Macau’s Health Bureau revealed on Tuesday that Studio City (pictured), operated by Melco Resorts and Entertainment Ltd, is the second of two Macau casino resorts to have been granted approval for new-style smoking lounges in the local market. The other, mentioned by name in April, is Ponte 16.
All Macau casinos wanting to continue to offer on-site smoking to patrons must apply to the local authorities to operate the new, higher-standard lounges, said to have better air extraction equipment than is mandated under the current regulatory regime. From January 1, only authorised, enhanced, lounges will be permitted in the local market.
A number of investment analysts have said in commentaries that those casino markets completely prohibiting on-site smoking had seen – initially at least – a negative effect on casino gross gaming revenue.
Tuesday’s Health Bureau release stated that so far 13 of Macau’s 47 relevant venues – i.e. casinos and slot parlours – had applied for such improved smoking lounges. That was two more than was mentioned in a Health Bureau statement at the beginning of the month.
The latest document did not identify which properties had sought such permission but were still awaiting a decision.
It only stated that the 13 venues had filed an aggregate of 107 requests for approval of smoking lounges. That was 39 more requests than had been submitted up to June 30.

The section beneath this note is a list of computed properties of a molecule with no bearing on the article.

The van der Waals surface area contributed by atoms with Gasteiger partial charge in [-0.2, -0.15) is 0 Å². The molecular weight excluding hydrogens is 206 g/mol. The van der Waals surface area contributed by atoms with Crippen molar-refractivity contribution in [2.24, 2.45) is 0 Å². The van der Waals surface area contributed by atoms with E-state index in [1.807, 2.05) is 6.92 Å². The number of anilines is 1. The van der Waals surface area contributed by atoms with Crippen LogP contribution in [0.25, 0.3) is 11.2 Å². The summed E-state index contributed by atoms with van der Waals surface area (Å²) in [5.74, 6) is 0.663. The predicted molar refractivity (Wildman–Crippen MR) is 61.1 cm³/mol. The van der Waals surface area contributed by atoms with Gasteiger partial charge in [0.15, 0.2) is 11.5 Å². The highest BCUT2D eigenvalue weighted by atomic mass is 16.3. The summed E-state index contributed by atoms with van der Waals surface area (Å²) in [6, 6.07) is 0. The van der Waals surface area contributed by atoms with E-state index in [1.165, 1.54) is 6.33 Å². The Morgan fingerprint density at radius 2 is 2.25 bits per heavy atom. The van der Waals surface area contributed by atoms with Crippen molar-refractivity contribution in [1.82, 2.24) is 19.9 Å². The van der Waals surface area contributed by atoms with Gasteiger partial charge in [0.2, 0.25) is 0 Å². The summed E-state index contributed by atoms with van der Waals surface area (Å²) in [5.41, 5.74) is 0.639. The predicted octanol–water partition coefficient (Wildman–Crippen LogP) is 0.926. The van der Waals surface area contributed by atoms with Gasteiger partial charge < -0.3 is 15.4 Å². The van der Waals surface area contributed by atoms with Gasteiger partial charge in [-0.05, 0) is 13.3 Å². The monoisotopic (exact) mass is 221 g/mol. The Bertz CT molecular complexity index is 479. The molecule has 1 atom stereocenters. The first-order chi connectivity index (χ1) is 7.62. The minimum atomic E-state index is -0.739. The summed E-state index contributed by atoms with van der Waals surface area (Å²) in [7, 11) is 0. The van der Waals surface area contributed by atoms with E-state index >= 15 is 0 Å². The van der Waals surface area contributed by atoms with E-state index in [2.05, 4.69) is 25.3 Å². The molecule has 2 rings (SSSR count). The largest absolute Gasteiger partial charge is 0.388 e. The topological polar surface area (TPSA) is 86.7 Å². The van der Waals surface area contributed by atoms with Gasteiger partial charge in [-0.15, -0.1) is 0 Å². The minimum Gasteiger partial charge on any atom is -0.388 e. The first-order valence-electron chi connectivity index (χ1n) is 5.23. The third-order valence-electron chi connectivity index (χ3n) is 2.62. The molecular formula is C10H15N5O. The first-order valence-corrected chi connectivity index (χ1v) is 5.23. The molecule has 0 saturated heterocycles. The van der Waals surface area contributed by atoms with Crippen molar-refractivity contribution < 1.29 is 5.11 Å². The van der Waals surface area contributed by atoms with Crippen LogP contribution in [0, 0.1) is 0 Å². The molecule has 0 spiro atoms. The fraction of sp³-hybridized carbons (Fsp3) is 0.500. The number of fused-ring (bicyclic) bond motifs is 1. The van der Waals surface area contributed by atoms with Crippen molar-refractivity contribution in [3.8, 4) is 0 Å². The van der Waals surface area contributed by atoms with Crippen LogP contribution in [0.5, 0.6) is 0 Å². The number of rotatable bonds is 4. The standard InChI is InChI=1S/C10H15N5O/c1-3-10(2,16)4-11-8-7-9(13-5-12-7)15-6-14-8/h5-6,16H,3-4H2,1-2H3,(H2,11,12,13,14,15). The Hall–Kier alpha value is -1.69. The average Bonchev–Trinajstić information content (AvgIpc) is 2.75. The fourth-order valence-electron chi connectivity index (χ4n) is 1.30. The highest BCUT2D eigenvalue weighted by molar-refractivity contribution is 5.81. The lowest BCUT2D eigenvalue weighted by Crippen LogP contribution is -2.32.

Macau’s gaming operators have to submit by September 28 any applications for new smoking lounges, in order for such requests to have a chance of being approved before the city’s new regime on smoking is enforced in casinos on January 1. The Health Bureau justified the September 28 deadline on the basis of how long it would take to inspect and approve the smoking lounges with enhanced technical standards.
The Macau government banned in October 2014 smoking on casino mass floors. An exception was made for tobacco use in enclosed smoking lounges – facilities without gaming machines or tables – located on some casino mass-market floors in the city.
Macau’s Legislative Assembly approved on July 14 last year a revised bill on smoking that bans tableside tobacco use in VIP rooms.
Although the new rules apply from January 1, 2018, tableside smoking at VIP rooms will in effect be able to continue until January 1, 2019, as casinos have been given a year’s grace period to set up VIP smoking lounges.
If any existing smoking lounges in mass-market areas of casinos were found to be in operation – without the necessary technical upgrades and fresh authorisations – after January 1, 2019, operators could be fined up to MOP200,000 (US$24,747), the Health Bureau mentioned in its Wednesday statement.
That day the Health Bureau said additionally that the aggregate number of charges filed for instances of smoking in unauthorised areas inside the city’s casinos reached 781 in the first six months of 2018. That was an increase of 131.1 percent from the prior-year period, according to the official data.
Statistics from the Health Bureau showed that a total of 436 site inspections in relation to smoking were conducted inside casinos in the six months to June 30 – up from 312 inspections in the prior-year period.
Smokers that use a tobacco product in no-smoking areas are subject to a fine of MOP1,500.
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"I am not going to speculate on what the [casino licence refreshment] tender requirements would be. I have full confidence and faith in the Macau government to treat everyone fairly"
Wilfred Wong Ying Wai
President and chief operating officer of Macau-based casino operator Sands China